Why 'I'm busy' is the enemy of creativity

I am not sure when it happened, but why did it become OK to reply to the question ‘How are you?’ with ‘I’m busy’? Over the next week, listen out for it. You’ll say it yourself without even realising it. At a guess, I’d say I hear ‘I’m busy’ from more than 80% of the senior creative leaders I meet every week.

It’s as if being ‘busy’ means that you are at your creative, most productive, best.

This could not be further from the truth. ‘Busy’ does not equal productivity. And, from my experience too many people in the ad industry are mixing the two. Just review what you have achieved in the last week. And work out what it took to get there. How many wasted meetings? How much could have been delegated? How much made a lasting difference?

And, it gets far worse when it comes to creativity. ‘Busy’ destroys creativity.

Talking about a recent study in Israel, Moshe Bar, a neuroscientist, and director of the Multidisciplinary Brain Research Center at Bar-Ilan University, says in the New York Times: "We found that a high mental load consistently diminished the originality and creativity of the response." When Iain Tait, executive creative director at Wieden & Kennedy announced the changes to working practices at the London agency, he noted: "The enemy isn’t hard work (and long hours), so what is it? It’s pretty simple. The enemy is modern life… Specifically, modern life lived through connected devices. 'Always-on' sounds a bit nicer than 'never-off'. They’re the same thing. Creative brains need time off."

I recently saw a piece defending the industry’s long working hours saying at least we are not in banking or so many other boring jobs.

Of course I get it, but we are in the comms industry. Unlike other professions, our product is creativity. As Moshe Bar says: "When we are exploratory, we attend to things with a wide scope, curious and desiring to learn. Other times, we rely on, or 'exploit,' what we already know, leaning on our expectations, trusting the comfort of a predictable environment." Busy takes away from our exploratory state, which is essential to creativity. Curiosity is at the heart of creativity and people need time to feed that curiosity. As Dave Trott once said: "The time to look for an idea is not when you need it."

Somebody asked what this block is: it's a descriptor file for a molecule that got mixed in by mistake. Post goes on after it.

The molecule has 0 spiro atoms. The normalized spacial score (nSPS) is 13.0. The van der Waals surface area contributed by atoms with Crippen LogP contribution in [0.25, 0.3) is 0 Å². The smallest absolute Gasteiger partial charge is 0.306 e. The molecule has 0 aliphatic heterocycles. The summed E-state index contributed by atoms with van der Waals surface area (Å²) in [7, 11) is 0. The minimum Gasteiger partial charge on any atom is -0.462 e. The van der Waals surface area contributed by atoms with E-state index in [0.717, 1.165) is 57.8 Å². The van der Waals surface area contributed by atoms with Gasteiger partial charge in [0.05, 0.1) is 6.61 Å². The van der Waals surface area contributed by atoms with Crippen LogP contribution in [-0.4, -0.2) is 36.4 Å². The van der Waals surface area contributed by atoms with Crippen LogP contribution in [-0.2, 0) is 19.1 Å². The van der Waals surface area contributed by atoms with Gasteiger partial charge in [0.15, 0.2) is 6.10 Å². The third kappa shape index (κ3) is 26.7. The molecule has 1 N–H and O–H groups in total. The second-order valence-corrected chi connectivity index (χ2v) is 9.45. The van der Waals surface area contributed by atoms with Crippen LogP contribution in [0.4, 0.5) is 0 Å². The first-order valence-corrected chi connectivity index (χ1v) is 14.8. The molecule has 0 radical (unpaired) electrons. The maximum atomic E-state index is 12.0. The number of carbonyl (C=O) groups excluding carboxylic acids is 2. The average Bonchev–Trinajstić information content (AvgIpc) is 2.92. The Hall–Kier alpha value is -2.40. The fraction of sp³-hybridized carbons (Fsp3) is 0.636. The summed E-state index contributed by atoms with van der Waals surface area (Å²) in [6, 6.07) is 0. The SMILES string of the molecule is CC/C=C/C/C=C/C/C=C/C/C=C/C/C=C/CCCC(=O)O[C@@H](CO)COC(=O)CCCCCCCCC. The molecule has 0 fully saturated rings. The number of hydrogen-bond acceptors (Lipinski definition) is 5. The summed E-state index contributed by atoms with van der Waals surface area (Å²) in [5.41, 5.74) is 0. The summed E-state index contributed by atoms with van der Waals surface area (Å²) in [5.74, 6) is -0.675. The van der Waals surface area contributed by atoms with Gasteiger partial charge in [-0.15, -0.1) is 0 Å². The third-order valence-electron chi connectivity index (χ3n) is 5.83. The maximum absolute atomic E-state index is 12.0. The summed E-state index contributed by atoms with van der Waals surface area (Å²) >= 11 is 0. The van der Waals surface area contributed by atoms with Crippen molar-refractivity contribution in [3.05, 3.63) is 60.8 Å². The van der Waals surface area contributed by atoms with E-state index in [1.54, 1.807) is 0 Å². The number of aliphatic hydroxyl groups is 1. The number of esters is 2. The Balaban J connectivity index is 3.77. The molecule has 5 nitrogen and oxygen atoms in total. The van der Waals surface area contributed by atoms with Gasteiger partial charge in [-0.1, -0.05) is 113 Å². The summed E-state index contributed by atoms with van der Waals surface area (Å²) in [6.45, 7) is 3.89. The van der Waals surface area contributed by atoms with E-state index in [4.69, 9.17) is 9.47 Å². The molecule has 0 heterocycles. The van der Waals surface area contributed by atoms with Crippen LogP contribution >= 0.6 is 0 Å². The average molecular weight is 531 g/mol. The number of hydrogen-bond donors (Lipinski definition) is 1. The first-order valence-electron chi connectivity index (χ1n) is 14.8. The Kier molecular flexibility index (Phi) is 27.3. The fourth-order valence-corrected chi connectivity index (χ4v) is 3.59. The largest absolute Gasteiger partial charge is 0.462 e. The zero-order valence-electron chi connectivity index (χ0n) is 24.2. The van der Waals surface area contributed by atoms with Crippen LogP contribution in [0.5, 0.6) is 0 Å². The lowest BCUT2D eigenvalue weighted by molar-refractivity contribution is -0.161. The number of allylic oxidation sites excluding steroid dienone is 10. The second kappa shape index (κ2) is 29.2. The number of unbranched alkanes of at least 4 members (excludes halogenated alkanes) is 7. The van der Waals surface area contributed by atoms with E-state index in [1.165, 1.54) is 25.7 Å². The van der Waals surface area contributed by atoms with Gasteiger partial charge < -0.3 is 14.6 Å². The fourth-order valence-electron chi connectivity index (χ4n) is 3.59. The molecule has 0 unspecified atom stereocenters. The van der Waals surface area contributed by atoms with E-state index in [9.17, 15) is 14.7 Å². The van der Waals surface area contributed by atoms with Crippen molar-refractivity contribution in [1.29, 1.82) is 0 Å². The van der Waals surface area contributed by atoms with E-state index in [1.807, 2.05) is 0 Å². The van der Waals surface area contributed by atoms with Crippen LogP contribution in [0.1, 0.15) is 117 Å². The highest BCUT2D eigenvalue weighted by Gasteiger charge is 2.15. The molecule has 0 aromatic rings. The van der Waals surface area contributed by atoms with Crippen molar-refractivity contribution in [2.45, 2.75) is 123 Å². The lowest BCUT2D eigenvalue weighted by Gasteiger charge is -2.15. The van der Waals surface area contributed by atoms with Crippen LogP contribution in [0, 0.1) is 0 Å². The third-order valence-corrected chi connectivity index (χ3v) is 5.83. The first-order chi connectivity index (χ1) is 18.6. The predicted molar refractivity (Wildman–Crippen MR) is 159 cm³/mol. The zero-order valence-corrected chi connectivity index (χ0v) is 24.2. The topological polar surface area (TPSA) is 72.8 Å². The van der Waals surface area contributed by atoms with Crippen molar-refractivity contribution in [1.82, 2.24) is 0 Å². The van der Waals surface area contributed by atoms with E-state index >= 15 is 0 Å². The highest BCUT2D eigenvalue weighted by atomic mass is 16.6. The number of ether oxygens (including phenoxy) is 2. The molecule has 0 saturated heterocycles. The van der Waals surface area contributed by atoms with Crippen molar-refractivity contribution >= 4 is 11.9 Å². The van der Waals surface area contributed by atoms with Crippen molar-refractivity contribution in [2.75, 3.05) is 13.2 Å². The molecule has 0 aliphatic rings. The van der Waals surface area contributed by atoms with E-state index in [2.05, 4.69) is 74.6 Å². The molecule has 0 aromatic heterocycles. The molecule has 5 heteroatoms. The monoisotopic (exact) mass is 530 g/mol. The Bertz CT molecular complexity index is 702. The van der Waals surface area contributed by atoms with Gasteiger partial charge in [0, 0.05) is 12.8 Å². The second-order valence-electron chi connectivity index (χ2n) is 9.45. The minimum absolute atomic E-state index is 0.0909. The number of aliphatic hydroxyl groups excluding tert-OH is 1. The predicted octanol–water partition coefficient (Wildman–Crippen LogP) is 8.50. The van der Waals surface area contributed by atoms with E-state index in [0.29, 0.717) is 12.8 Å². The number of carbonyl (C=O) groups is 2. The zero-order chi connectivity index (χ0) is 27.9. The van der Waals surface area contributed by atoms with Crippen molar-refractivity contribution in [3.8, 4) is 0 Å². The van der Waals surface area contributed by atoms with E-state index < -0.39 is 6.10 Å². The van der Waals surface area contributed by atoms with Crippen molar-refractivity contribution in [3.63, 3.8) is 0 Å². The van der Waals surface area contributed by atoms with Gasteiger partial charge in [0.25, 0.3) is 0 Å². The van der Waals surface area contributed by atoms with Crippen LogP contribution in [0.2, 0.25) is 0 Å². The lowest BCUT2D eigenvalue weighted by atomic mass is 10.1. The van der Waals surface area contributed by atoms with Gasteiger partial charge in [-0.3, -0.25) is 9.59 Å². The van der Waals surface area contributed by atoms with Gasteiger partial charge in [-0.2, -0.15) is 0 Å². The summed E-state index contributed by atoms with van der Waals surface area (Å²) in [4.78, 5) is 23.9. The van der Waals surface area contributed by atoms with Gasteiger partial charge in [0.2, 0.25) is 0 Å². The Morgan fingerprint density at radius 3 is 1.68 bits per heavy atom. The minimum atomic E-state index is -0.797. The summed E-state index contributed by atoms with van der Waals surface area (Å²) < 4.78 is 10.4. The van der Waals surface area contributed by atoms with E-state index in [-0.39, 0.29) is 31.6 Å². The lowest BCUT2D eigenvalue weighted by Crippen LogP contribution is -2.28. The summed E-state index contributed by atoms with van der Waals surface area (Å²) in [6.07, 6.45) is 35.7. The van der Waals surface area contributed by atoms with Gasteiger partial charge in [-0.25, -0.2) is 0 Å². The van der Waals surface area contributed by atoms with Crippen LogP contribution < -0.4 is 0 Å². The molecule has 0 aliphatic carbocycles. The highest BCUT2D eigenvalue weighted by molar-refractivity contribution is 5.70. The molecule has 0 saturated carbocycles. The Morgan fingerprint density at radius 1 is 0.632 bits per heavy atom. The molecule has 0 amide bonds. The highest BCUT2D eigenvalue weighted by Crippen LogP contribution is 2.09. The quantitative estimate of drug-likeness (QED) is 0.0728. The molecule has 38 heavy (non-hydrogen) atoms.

I am not saying don’t work hard. I have worked hard most of my career, but that has been invariably because I have loved what I have done. But there is no point in working hard if you are not delivering great work. If you’re ‘busy’, it’s highly likely that you are not being as creative as you can be.

So what can we do to change this? Firstly, I would suggest that every ECD or creative leader analyses their own behaviour before looking at what can they do for the team. What do you do to create space for creativity? Are you being productive? How can you change your own behaviours? We have been running global events for creative leaders for over a decade now and we love the fact that they are described afterwards as ‘my fuel for the next six months’. So what is your creative fuel? And what fuel are you giving your teams?

There is a lot of evidence to suggest that meditation is something that can have a significant impact on creativity. Mark Chalmers, the Prolific ECD and now managing director of VIRTUE, the VICE content agency, is an advocate: “In my early years a solid Sunday hangover created my meditative state and it proved my most creatively productive session, ‘growing up’ I put 15 years into yoga, now it’s road cycling. I don’t consciously go out to meditate and be creative, I‘m drawn to things that are meditative, that clear my mind, I can focus and decisions get made. I give my mind a place in which necessary re-ordering can happen. It’s enjoyable and very very productive.”